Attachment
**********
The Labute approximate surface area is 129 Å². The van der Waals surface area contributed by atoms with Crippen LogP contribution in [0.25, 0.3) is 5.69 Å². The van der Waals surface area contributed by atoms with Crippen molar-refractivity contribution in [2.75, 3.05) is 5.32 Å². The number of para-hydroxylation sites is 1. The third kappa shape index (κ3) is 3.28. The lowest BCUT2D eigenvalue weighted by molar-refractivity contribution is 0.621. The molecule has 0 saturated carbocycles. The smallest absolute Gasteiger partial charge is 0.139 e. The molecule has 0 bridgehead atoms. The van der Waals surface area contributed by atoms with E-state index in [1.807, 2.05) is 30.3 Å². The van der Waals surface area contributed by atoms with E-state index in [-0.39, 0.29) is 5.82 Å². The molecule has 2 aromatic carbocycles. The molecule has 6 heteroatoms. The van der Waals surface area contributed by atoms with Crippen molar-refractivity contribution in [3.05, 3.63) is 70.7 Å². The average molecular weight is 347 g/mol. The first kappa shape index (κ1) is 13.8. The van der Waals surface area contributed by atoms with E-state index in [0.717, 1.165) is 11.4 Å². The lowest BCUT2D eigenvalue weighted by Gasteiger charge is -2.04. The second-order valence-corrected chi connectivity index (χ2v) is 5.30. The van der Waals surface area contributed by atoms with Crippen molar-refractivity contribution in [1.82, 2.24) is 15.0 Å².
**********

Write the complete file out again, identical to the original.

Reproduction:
The Labute approximate surface area is 129 Å². The van der Waals surface area contributed by atoms with Crippen LogP contribution in [0.25, 0.3) is 5.69 Å². The van der Waals surface area contributed by atoms with Crippen molar-refractivity contribution in [2.75, 3.05) is 5.32 Å². The number of para-hydroxylation sites is 1. The third kappa shape index (κ3) is 3.28. The lowest BCUT2D eigenvalue weighted by molar-refractivity contribution is 0.621. The molecule has 0 saturated carbocycles. The smallest absolute Gasteiger partial charge is 0.139 e. The molecule has 0 bridgehead atoms. The van der Waals surface area contributed by atoms with E-state index in [1.807, 2.05) is 30.3 Å². The van der Waals surface area contributed by atoms with E-state index in [-0.39, 0.29) is 5.82 Å². The molecule has 2 aromatic carbocycles. The molecule has 6 heteroatoms. The van der Waals surface area contributed by atoms with Crippen molar-refractivity contribution in [3.05, 3.63) is 70.7 Å². The average molecular weight is 347 g/mol. The first kappa shape index (κ1) is 13.8. The van der Waals surface area contributed by atoms with E-state index in [0.717, 1.165) is 11.4 Å². The lowest BCUT2D eigenvalue weighted by Gasteiger charge is -2.04. The second-order valence-corrected chi connectivity index (χ2v) is 5.30. The van der Waals surface area contributed by atoms with Crippen molar-refractivity contribution in [1.82, 2.24) is 15.0 Å².